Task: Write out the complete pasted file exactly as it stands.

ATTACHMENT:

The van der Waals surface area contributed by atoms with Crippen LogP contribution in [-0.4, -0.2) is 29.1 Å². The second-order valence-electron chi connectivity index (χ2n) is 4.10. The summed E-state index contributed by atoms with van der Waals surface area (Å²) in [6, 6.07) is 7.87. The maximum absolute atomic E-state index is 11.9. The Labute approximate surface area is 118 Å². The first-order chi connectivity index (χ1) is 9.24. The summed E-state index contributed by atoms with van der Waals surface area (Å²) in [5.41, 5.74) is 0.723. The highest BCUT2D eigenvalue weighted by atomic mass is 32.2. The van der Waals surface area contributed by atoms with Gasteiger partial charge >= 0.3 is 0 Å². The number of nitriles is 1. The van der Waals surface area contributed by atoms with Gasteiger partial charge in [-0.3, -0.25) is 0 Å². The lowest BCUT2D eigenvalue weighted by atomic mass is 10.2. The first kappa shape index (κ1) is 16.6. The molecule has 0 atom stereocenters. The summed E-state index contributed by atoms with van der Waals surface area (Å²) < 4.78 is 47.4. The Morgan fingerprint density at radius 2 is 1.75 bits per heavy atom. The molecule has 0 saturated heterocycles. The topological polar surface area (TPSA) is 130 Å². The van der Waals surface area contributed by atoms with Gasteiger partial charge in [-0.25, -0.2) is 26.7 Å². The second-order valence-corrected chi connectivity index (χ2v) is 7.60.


The van der Waals surface area contributed by atoms with Crippen LogP contribution in [-0.4, -0.2) is 29.1 Å². The second-order valence-electron chi connectivity index (χ2n) is 4.10. The summed E-state index contributed by atoms with van der Waals surface area (Å²) in [6, 6.07) is 7.87. The maximum absolute atomic E-state index is 11.9. The Labute approximate surface area is 118 Å². The first-order chi connectivity index (χ1) is 9.24. The summed E-state index contributed by atoms with van der Waals surface area (Å²) in [5.41, 5.74) is 0.723. The highest BCUT2D eigenvalue weighted by atomic mass is 32.2. The van der Waals surface area contributed by atoms with Gasteiger partial charge >= 0.3 is 0 Å². The number of nitriles is 1. The van der Waals surface area contributed by atoms with Gasteiger partial charge in [-0.3, -0.25) is 0 Å². The lowest BCUT2D eigenvalue weighted by atomic mass is 10.2. The first kappa shape index (κ1) is 16.6. The molecule has 0 atom stereocenters. The summed E-state index contributed by atoms with van der Waals surface area (Å²) < 4.78 is 47.4. The Morgan fingerprint density at radius 2 is 1.75 bits per heavy atom. The molecule has 0 saturated heterocycles. The topological polar surface area (TPSA) is 130 Å². The van der Waals surface area contributed by atoms with Gasteiger partial charge in [-0.25, -0.2) is 26.7 Å². The second-order valence-corrected chi connectivity index (χ2v) is 7.60.